Movies Are My Wife

Married to the Movies — Mdino's Blog


THE CABINET OF DR. CALIGARI (1919) is a beginning and an end in itself.  It is generally regarded as the first example of German expressionism – that manifestation of the tortured Germanic soul emerging in the aftermath of WWI.  Characteristics of the movement include weird, twisted sets, heavy use of shadows, extreme camera angles, highly externalized acting and macabre story elements.  All of these ingredients were utilized to accentuate the psychological aspects of the character’s inner worlds as opposed to the world as it is usually perceived. 

CALIGARI, directed by Robert Wiene, tells the chipper tale of a carnival hypnotist (Werner Krauss) and the somnambulist, Cesare (Conrad Veidt) who does his murderous bidding.  Everything – and I mean everything – is played to the hilt.  The filmmakers even went so far as to paint shadows on the already deformed sets designed by Hermann Warm, Walter Rohrig and Walter Reiman.  And what sets they are…jagged, twisted angles, contorted as if in some madman’s dream or delusion.  Settings where only hellish deeds can take place.  And indeed they do… 

CALIGARI was the beginning of the movement but also a bit of a cul-de-sac, for its abstractions were far more extreme (and psychologically disorienting) than those of any of the films that followed it.  All of the above traits of expressionism had their fullest realization in CALIGARI.  It is as if the movement burned itself out with the first film, the subsequent entries having far less imagination or guts.  The village settings of THE GOLEM (1920) were oppressive but they had their roots in traditional production design, as did those of NOSFERATU (1922).  To find a German film as daring as CALIGARI we must travel to the era of post expressionism, the kammerspiel or “intimate drama”, and experience THE LAST LAUGH (1924) which, like Wiene’s film, was written by Carl Mayer.  Mayer’s contribution to THE LAST LAUGH was unique in screenwriting history in that he developed a detailed shooting guide, complete with precise instructions on camera placement and movement-instructions which were followed religiously by the director F.W. Murnau.  The imagination employed was often astounding and Mayer’s efforts make the film the greatest of all post expressionist German works.  Though many of them were stylish and enormously entertaining, no such creativity was to be found in the expressionist films made in the wake of CALIGARI.  NOSFERATU is creepy beyond belief, probably the most powerful of the children of Caligari, but Murnau’s film is based on a famous novel (DRACULA).  This work of literature is arguably the greatest reason for the film’s success, even considering the magnificently ghoulish persona of Max Schreck, whose performance as the vampire is an unsurpassed treat.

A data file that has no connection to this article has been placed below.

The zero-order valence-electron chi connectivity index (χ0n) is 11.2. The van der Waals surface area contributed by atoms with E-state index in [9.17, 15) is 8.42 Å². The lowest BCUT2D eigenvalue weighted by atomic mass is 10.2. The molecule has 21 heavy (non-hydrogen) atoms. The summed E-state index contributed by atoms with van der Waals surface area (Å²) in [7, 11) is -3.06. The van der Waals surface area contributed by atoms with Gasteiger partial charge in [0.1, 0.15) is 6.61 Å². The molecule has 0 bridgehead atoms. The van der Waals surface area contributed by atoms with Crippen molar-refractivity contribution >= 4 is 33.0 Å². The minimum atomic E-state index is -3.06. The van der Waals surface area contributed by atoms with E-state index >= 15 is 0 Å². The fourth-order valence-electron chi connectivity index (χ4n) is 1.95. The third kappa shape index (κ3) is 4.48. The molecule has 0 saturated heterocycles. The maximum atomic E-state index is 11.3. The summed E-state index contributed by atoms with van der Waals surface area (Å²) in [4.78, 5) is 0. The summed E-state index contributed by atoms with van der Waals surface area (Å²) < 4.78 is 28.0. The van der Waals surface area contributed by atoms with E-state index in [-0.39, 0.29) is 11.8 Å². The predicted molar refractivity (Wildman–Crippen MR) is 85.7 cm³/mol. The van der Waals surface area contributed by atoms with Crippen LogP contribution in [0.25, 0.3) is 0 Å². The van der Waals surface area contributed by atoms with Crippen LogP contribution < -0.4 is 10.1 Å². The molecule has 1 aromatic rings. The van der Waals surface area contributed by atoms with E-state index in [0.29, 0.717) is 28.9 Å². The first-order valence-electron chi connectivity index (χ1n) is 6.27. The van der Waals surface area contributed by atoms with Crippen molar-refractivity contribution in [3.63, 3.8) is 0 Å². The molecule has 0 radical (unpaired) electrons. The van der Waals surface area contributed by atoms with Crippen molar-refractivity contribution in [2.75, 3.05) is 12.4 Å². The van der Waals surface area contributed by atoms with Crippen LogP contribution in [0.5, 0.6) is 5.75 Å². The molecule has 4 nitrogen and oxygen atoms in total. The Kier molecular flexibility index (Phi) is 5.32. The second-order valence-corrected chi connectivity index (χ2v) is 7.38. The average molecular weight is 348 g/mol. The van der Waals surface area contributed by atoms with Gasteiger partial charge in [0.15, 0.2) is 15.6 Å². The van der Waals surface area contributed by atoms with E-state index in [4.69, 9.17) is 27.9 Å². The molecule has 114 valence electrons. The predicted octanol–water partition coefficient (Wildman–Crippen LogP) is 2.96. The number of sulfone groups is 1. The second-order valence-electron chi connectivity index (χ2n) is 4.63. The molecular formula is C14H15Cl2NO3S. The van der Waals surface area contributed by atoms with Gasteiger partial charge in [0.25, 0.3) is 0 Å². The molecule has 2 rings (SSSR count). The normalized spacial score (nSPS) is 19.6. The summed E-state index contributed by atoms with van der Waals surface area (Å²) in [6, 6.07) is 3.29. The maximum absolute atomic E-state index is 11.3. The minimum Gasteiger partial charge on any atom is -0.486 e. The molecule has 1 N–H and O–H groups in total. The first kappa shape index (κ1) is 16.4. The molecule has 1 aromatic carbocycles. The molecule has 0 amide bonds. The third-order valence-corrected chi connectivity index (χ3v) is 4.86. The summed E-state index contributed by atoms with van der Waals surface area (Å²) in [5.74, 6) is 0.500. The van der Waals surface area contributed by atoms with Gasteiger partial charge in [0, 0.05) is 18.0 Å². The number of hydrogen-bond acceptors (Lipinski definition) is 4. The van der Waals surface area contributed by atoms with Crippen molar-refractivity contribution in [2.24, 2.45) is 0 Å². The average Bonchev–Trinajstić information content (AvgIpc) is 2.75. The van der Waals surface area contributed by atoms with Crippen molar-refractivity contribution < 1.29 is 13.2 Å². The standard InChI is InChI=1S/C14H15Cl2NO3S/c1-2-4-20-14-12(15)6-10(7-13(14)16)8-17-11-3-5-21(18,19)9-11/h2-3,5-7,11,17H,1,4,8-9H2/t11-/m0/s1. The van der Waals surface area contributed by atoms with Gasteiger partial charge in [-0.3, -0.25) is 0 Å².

Of course this and many of the expressionist films played with techniques and themes introduced in CALIGARI.  Arthur Robison made an entire film on the subject of shadows, called appropriately enough WARNING SHADOWS.  This film of 1923 is about a jealous husband’s obsessions, revealed through the paranoid interpretations of shadows.  WAXWORKS (1924), directed by Paul Leni, takes us once again, into the world of the carnival side-show, as a poet concocts tales of intrigue surrounding such waxen figures as “Jack the Ripper”.  Fascinating and inventive stuff to be sure, but not the envelope pushing one might expect after CALIGARI. 

Despite its shortcomings as a movement, expressionism had a great influence on future filmmakers, especially Alfred Hitchcock and Orson Welles.  Welles especially took glee in distorting his images, not so much with nightmarish sets but with wide-angle lenses and bizarre camera angles.  As for more modern films, there are touches of Germanic influence in films as varied as Tim Burton’s BATMAN (1989) and Scorsese’s and Paul Schrader’s TAXI DRIVER (1976), both psychologically dark and disturbing as well as visually flamboyant movies. 

Perhaps the most disturbing thing about the early expressionist films is that they were an expression of the fears and anxieties of the German citizen of the time.  These fears quite possibly led to the rise of the Nazis.  Like Dr. Caligari, Hitler was a hypnotist and the German people were his Cesare – a nation of sleepwalkers carrying out the nasty business of a maniac.  In a few short years the horrors of expressionism had become a reality.

July 23, 2010 Posted by | expressionism, film directors, German cinema, screenwriters | , , , , , , , , , , , , , , , , , , , , | Leave a comment